Therefore, it is written: "upon a rich (ben shemen) knoll" — Eretz Israel is rich (shamein).
This teaches you that whatever is higher than others is more praiseworthy than others.
Eretz Israel, because it is higher than all [lands], is more praiseworthy than all [lands],
As it is stated: "Let us go up and we will possess it" (Bamidbar 13:30);
"And they went up and scouted out the land," (ibid. v. 21); "And they went up in the south" (ibid. v. 22); "And they went up from Egypt" (Bereishit 45:25).
The Temple, which is higher than all, is more praiseworthy than all,
As it is stated: "then you shall rise and go up to the place" (Devarim 17:8);
And it is stated: "And many peoples will go and say: Let us go up to the mountain of the Lord, to the house of the God of Ya’akov" (Yeshayahu 2:3);
And it is stated: " For there shall be a day, that the watchmen shall call [upon Mount Efrayim: arise you, and let us go up to Zion, to the Lord our God]!" (Yirmeyahu 31:5).
The first derasha relates to the words, "And I gave you a land coveted… by hosts of nations," which indicates that all the nations wished to acquire a foothold (something along the lines of an embassy) in Eretz Israel, as an expression of their political strength.
For Rabbi Yehuda, Yirmeyahu is not relating a far-off vision; the sage connects it to the past of the nation and his own present, both among the thirty-one kings of Canaan at the time of the Jewish people's entry into their land in the days of Yehoshua (assuming that they were not kings within the borders of Canaan per se, but foreign rulers who wanted a diplomatic presence in the Promised Land) and in the Roman Empire of his own time.
In the continuation, the words "inheritance prized (nachalat tzevi)," are expounded as relating to the land's produce, the quick ripening and superior quality of its fruit. In these derashot, the word tzevi which appears in the verse is expounded in connection with the qualities of the animal that goes by that name, the gazelle (in the feminine plural, tzevaot or tzivot). The formula "just as a gazelle" is repeated three times. Therefore, nachalat tzevi becomes “an inheritance that has the qualities of a gazelle.”
The third part of the Sifrei's derasha deals with the quality (the "fat") of the produce, which is derived from two other verses: "a land flowing with milk and honey" (Devarim 11:9); and "Let me sing now of my beloved, a song of my beloved regarding his vineyard: my beloved had a vineyard upon a rich knoll" (Yeshayahu 5:1).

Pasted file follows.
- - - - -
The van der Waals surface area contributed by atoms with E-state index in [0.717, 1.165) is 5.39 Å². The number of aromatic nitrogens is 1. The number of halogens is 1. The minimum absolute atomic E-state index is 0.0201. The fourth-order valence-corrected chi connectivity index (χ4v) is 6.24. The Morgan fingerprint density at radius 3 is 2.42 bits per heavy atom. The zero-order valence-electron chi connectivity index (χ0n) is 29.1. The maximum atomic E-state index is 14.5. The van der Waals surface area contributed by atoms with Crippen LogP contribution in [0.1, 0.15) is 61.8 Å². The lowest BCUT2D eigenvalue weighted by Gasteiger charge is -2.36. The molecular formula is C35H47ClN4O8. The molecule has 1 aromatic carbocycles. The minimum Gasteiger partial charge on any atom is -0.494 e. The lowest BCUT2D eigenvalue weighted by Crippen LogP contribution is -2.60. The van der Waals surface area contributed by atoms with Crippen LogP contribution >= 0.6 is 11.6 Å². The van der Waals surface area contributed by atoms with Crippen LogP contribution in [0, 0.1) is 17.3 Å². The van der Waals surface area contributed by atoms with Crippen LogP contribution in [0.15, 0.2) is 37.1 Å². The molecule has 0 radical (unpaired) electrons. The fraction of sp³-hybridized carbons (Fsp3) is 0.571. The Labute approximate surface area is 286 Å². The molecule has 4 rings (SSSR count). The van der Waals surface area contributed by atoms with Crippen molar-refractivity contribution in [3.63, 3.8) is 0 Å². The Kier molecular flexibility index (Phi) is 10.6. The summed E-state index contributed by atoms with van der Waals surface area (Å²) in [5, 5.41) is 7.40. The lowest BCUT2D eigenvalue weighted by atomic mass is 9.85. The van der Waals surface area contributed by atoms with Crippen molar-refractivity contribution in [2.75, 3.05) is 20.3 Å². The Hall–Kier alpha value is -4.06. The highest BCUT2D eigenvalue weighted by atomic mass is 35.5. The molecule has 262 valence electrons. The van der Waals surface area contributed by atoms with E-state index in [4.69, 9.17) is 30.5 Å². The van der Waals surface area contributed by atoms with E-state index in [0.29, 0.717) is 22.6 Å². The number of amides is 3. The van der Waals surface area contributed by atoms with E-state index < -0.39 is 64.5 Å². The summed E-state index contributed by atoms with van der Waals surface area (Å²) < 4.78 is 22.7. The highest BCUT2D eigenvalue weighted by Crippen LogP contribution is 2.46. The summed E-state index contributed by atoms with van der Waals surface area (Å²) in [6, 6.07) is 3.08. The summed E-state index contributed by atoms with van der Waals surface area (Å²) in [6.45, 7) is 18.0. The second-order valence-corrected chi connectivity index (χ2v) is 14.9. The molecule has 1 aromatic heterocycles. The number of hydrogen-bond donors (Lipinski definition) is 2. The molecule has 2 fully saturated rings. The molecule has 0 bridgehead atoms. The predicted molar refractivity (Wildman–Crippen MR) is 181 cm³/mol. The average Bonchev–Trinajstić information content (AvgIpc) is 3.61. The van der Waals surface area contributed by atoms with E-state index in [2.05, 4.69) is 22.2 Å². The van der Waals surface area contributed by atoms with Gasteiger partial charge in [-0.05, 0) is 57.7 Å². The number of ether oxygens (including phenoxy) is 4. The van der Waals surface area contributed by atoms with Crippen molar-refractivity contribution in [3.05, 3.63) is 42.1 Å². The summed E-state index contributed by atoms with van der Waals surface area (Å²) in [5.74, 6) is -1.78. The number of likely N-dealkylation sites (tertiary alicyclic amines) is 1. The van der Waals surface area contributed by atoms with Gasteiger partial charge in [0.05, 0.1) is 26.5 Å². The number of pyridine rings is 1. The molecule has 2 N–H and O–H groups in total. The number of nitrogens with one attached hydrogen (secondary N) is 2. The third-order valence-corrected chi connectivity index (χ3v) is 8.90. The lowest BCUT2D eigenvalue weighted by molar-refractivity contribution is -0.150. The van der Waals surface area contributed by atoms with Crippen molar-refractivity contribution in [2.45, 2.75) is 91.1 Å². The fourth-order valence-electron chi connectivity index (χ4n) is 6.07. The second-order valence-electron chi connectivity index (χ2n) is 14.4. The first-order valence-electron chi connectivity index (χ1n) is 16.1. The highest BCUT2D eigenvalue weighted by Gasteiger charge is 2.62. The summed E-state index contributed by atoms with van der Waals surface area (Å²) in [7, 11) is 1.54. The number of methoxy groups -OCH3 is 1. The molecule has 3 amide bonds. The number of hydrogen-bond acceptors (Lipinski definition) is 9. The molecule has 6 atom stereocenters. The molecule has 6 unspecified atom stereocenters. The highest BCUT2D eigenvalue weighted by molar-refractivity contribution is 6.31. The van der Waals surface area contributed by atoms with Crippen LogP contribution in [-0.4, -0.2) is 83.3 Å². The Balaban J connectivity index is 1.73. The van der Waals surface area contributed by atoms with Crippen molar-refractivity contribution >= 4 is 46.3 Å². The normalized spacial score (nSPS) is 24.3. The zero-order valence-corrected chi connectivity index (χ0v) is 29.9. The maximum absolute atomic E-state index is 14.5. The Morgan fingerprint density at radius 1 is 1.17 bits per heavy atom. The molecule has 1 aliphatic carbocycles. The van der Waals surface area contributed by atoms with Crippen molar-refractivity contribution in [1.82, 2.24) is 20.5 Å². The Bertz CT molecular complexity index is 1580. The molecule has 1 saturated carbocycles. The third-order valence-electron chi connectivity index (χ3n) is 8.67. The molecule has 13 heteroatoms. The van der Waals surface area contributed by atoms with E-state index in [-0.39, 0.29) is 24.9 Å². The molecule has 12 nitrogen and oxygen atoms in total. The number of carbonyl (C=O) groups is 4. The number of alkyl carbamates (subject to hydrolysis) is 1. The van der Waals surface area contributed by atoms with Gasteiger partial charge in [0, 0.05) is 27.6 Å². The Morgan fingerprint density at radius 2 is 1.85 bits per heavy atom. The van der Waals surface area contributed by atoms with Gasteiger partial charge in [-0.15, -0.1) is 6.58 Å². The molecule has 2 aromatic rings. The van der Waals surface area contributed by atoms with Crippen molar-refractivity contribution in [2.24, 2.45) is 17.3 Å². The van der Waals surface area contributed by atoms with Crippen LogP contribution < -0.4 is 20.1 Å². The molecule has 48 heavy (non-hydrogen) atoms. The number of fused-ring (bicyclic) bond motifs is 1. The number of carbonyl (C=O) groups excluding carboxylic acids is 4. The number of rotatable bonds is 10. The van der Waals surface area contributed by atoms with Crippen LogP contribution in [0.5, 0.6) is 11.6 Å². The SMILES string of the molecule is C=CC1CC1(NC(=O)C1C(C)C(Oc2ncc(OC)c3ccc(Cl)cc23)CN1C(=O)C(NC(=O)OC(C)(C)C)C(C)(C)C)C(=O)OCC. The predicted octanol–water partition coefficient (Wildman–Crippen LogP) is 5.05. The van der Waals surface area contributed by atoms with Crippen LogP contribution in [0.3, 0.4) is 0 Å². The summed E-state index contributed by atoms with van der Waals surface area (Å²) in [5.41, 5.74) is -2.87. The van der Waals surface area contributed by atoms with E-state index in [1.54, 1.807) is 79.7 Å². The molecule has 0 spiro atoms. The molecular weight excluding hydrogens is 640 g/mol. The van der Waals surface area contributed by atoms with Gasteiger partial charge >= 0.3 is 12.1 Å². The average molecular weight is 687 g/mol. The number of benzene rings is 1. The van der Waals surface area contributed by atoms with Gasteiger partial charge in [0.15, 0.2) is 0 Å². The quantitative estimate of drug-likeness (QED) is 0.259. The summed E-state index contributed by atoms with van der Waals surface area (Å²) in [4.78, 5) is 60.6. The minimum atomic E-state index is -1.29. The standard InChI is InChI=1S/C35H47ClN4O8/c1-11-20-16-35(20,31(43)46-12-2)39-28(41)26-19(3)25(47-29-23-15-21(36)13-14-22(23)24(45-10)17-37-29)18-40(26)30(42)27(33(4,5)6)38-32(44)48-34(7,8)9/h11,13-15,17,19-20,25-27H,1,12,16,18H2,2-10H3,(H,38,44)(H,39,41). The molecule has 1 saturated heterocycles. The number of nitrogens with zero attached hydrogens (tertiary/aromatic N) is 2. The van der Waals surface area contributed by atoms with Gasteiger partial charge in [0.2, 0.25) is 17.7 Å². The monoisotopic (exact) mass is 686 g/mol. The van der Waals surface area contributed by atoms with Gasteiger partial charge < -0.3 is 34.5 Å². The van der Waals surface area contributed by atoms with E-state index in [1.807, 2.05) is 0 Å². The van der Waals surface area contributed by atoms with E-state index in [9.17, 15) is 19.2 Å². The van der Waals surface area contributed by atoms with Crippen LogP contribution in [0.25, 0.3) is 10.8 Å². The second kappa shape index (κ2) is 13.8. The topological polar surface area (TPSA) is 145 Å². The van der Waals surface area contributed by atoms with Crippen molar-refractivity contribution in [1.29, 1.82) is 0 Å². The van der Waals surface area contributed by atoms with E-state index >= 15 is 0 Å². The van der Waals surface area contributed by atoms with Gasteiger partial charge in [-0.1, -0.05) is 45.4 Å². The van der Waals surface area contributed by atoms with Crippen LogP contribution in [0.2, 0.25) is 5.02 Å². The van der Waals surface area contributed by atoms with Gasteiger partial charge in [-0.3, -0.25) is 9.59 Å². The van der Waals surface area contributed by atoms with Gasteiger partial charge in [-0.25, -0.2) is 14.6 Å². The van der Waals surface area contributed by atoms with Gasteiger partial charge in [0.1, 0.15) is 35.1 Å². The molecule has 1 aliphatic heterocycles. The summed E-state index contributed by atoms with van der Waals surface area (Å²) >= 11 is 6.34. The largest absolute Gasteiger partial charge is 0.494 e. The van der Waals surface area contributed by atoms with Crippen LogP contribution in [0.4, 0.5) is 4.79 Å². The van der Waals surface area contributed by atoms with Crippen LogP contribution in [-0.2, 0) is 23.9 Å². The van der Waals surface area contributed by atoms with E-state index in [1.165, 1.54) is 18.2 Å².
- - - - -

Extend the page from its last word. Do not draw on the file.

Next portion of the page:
In this part, the derasha moves from extolling the ground and the produce to extolling the elevated nature of Eretz Israel, while emphasizing the word keren in the third verse cited therein: "My beloved had a vineyard upon a rich knoll (keren)."
Just as there is nothing higher in an ox than its horns, so, Eretz Israel is higher than all of the other lands.
The root kuf-reish-nun in Tanakh appears in the context of formative events and lofty spiritual ascents: the binding of Yitzchak, the rays of light emanating from Moshe's face, the war of Jericho, the kingdom of the House of David and of the Messiah.
In the continuation, the Sifrei expounds the phrase "a rich knoll" which appears in the verse:
But perhaps, just as an ox has nothing more useless than its horns, so, Eretz Israel is more flawed than all of the other lands!
Therefore, it is written: "upon a rich (ben shemen) knoll" — Eretz Israel is rich (shamein).
This teaches you that whatever is higher than others is more praiseworthy (meshubach) than others.
In this derasha, the term "meshubach" relates to material abundance. Thus, the Sifrei identifies Eretz Israel as uniting within it spirit and matter.
The last part of the derasha, in which the focus shifts from the land to the Temple, points to the Temple as an even more exalted level of this union.
The derasha discussed here begins with a description of the desire of the rulers of the nations to acquire a foothold in Eretz Israel, moves on to the issue of the fertility of the land, and concludes with the matter of the spiritual virtue of Eretz Israel. The interweaving of the physical features of the land with its spirituality in the structure of the derasha is consistent with the trend we saw above, to reflect the greatness of the period when the people of Israel merit to dwell within the king's estate, eating of its fruit and being satiated by its goodness.
The good of land and the deeds of the people
The three verses presented over the course of the derasha as proof of the goodness and fatness of the land and its produce relate to the conditioning of the bounty of Eretz Israel on the actions of the people of Israel. The first of the expounded verses is taken from the Book of Yirmeyahu (3:19):
But I said: How did I put you among the sons, and give you a land coveted, an inheritance prized by hosts of nations. And I said: You shall call Me, My father; and shall not turn away from following Me.